Something remarkable happened to Labour leader Ed Milliband at the party’s conference in Manchester this week; people started to take him seriously. Following his big speech on Tuesday he looked less like the earnest captain of the sixth form debating society and, perhaps, a little more like a prime minister in waiting.
In the course of his speech Mr Milliband invoked the ‘spirit of the Olympics’ and sought to establish Labour as the real ‘one nation’ party. He poured scorn on David Cameron calling his government a ‘u-turning shower’, then added ‘When David Cameron says to you ‘lets just carry on as we are and wait for something to turn up’, don’t believe him. If the medicine isn’t working, change the medicine.’
The medicine in question being austerity and while Ed Milliband also suggested that the UK should ‘change the doctor too’, it is likely that whoever stands at the nation’s bedside the prescription will be much the same.
There was a huge policy shaped hole in the centre of the speech, one that Mr Milliband filled with a stirring call to arms against the ‘two nations’ Britain has become, ‘the bankers and the rest of the country.’ As in his 2011 conference speech the leader of the opposition is keen to weed out ‘predatory’ capitalism from the more helpful version, he’s just still rather vague as to how this might be done.
He also made a big play of his back-story as the son of Jewish refugees and his, relatively, modest origins, saying ‘I was born in my local NHS hospital where my two sons were born. And I went to my local school with people from all backgrounds.’ Through this experience the future leader of the opposition learnt ‘a lot more than just how to pass exams; it taught people how to get on with each other, whoever they are and wherever they were from.’
While Ed is certainly no old Etonian toff raised amidst the splendours of some Downton style country house he’s not exactly a horny handed son of toil either. His parents were both respected left wing intellectuals and though the school he went to was a comprehensive it was also located in a leafy suburb.
The policy element of the speech, such as it was, focussed largely on Labour’s plans to help the ‘forgotten fifty percent’ who don’t go to university by reforming vocational education, bringing in a single ‘gold standard’ exam and involving employers more in deciding what is taught on vocational courses. This is a much needed and long overdue reform of a vital part of the education system, how effective it might be after two more years, or longer, of Michael Gove’s peculiar meddling though remains to be seen. A lot of needless damage will have to be repaired before any good can be done.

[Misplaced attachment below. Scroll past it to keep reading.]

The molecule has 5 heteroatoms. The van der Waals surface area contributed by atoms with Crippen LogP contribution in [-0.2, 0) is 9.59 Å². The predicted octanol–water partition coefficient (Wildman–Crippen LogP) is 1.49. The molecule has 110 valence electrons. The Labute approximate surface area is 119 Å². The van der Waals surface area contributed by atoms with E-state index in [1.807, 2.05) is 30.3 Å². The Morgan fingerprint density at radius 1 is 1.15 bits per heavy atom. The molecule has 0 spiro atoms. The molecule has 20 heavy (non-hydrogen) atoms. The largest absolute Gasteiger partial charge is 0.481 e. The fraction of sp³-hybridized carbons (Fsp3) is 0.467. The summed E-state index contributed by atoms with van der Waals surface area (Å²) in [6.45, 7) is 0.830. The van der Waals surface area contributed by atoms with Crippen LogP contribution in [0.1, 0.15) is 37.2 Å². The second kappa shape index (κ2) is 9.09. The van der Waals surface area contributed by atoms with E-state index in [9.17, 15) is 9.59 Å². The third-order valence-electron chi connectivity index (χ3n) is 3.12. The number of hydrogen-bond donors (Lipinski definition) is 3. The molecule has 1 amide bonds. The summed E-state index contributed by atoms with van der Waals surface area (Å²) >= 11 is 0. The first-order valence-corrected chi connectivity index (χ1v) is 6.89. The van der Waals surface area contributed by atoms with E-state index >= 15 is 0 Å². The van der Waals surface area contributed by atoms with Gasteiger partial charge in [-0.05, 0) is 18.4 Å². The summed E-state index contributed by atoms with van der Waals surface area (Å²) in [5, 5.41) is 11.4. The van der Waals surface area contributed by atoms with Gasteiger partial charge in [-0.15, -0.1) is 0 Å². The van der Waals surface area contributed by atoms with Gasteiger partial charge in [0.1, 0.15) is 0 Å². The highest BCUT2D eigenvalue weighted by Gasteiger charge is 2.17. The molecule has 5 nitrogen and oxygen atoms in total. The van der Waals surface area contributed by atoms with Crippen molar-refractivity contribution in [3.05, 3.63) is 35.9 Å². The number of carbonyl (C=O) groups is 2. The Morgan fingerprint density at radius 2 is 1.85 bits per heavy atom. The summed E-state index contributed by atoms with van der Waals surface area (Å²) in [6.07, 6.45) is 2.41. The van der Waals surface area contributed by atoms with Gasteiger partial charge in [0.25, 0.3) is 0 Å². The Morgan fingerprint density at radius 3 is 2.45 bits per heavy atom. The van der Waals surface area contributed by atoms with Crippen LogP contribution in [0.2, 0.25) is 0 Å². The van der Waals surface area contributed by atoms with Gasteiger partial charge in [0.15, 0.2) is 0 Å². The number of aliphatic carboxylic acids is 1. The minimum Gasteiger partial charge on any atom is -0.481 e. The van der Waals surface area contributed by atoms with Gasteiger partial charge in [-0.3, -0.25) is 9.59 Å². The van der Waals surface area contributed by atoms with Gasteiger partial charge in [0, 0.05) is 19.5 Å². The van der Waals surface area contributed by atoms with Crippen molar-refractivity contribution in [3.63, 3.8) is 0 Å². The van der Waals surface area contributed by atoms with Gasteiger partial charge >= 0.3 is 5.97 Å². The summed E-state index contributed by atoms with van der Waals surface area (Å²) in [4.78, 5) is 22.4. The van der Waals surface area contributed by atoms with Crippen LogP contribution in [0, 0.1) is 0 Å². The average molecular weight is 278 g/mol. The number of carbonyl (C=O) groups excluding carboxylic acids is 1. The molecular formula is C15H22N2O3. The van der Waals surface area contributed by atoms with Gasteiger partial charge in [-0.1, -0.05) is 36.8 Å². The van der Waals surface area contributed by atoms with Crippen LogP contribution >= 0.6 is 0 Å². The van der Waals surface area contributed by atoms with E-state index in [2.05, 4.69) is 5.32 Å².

As conference speeches go this was perhaps Ed Milliband’s best to date, the delivery was slick, he prowled the stage speaking ‘off the cuff’ rather than standing rigidly behind a lectern and even occasionally had in his eyes that gleam of messianic certainty Tony Blair used to have when he was really in the zone. He looked more like someone who, maybe, could be PM one day than he has before; but that maybe is so large he might not be able to scramble over it.
For a start the lack of discernable policies is a serious handicap, an incoming Labour government would be bound by strict fiscal restraints, meaning that it would have to talk in the ‘language of priorities’. Unfortunately without setting out a clear slate of policies voters will have no idea what those priorities are and so may opt to hold their noses and stick with what they know.
Then there is the whole issue of his attempt to lead his party in a charge to capture the centre ground. Pledging to govern for all of Britain is like saying he holds motherhood in high esteem and favours apple pie over all other dessert options, effective leadership requires taking a position somewhere other than in the middle of the road and then sticking to it.
Anyway a position on the ‘centre ground’ isn’t worth nearly so much as he and his aides think. Rather than being connected to the pulse of some mythical ‘middle England’ it really means being forever engaged in a flat footed chase after yesterday’s Daily Mail editorial. New Labour tried that and look where it got them.
This hasn’t been a bad week either for Labour or Ed Milliband. There were no embarrassing disputes and Ed’s position as party leader is safe for now. Last week I wrote that the image Nick Clegg’s speech gave me was one of the Deputy PM walking alone along the Brighton seafront at dusk, a forgotten and rather sad figure. This week I tried to summon up one of Ed Milliband standing on the doorstep of 10 Downing Street waving to the cheering crowds and grinning from ear to ear; but I just couldn’t do it, not yet anyway.